Lidl Ireland has told the High Court that allegations made by the Irish Farmers Association that the supermarket chain has misled its customers and that its own brand milk is not Irish are untrue and defamatory.

The German-owned chain claims that in recent weeks IFA has published adverts in the media that contain statements about Lidl, including that its milk is not Irish, that are extremely damaging to its business and its reputation.

It also claims that the untrue allegations contained in the adverts have been repeated by senior IFA figures in media interviews and on its own website.

As a result, Lidl Ireland GMBH has brought defamation proceedings against the IFA and its President Mr Tim Cullinan and Vice-President Brian Rushe.

Lidl seeks an injunction under Section 33 of the 2009 Defamation Act prohibiting the defendants publishing statements to the effect that the Lidl's own branded milk is not Irish, that it is engaged in unlawful and misleading practices or has misled its customers as to the origin of its products.

It is seeking the order on the basis that it believes the defendants have no defence to the claims that is reasonably likely to succeed.

The injunction would remain in place pending the outcome of the full dispute.

Lidl's action came before Mr Justice Senan Allen on Wednesday, when it sought on an ex parte basis permission to serve short notice of the proceedings on the defendants.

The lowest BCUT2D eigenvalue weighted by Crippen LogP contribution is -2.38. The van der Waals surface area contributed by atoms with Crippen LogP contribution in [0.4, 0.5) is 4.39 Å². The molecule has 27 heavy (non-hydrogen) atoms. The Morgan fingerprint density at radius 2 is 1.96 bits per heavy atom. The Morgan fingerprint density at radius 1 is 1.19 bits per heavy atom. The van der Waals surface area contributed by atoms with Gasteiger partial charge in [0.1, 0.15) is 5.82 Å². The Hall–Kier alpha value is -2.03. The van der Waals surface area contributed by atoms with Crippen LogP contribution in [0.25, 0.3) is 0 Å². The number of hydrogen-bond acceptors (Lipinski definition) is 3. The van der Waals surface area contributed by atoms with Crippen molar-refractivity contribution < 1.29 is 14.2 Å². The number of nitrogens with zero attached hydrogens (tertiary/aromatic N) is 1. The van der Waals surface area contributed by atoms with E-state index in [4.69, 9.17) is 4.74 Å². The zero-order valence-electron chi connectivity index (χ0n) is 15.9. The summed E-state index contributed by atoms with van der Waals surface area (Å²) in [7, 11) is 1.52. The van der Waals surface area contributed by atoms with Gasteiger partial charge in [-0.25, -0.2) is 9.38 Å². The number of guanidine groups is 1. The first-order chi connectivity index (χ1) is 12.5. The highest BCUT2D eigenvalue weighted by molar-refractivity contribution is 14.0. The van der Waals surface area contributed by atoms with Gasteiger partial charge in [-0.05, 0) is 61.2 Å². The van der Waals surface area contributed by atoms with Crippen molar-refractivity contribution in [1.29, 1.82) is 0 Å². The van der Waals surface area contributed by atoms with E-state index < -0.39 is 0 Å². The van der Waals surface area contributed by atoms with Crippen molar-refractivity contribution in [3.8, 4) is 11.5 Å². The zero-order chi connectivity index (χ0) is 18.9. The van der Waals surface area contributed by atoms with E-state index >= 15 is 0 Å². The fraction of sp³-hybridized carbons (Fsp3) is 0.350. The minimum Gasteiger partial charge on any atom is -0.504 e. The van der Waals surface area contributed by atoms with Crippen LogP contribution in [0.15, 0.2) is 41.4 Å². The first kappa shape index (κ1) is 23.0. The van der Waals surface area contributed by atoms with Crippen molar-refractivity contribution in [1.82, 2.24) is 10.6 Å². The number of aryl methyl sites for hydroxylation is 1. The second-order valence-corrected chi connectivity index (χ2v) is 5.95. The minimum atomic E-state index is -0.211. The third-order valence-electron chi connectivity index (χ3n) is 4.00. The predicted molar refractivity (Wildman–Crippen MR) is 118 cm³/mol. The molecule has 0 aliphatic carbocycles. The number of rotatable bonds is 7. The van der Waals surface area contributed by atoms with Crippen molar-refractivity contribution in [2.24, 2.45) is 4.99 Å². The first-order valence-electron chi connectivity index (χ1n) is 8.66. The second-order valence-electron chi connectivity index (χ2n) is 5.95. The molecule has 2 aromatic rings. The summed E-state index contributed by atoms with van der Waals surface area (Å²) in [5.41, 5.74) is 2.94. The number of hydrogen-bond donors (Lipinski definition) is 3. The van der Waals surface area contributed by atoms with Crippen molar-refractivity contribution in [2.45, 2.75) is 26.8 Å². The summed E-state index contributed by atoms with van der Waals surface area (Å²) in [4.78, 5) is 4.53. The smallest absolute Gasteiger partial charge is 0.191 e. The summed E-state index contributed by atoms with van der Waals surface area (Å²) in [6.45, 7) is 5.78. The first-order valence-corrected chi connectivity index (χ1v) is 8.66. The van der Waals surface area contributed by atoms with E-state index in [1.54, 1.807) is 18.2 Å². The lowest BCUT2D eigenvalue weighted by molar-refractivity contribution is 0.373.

Represented by Martin Hayden SC and Jennifer Goode Bl Lidl says that it sources its own brand 1-litre milk is sourced from Arrabawn in Co Donegal.

Lidl that its milk for its 2 and 3 litre milk is supplied by Strathroy in Northern Ireland, which it says sources its milk in Ireland.  Lidl's own brand milk is sold under the 'Coolree Creamery' brand.

It says those items are packed outside of Ireland, and therefore cannot carry the (NDC) National Dairy Council logo. Its 1-litre milk cartons are packaged in Sligo and does bear the NDC logo.

The fact whether or not Lidl milk carries the NDC logo on its cartons does not change the fact that all its milk is sourced from Irish farmers.

Lidl also rejects claims by the defendants that it has created "a fake dairy" or "a phantom farm" in respect of its products.

It has never represented that its milk comes from a creamery or diary called 'Coolree Creamery'. That brand is a registered trade mark for its own product, Lidl added.

It also rejects claims that it has engaged in a branding strategy to drive down prices paid to dairy farmers, who it says are paid via milk processors for all product supplied.

It claims that the IFA is well aware of these facts. Lidl says that it has asked the IFA to desist making and remove all the untrue statements about it, but says the defendants have failed to do so. 

The judge adjourned the action to a date in April, after the court's Easter vacation.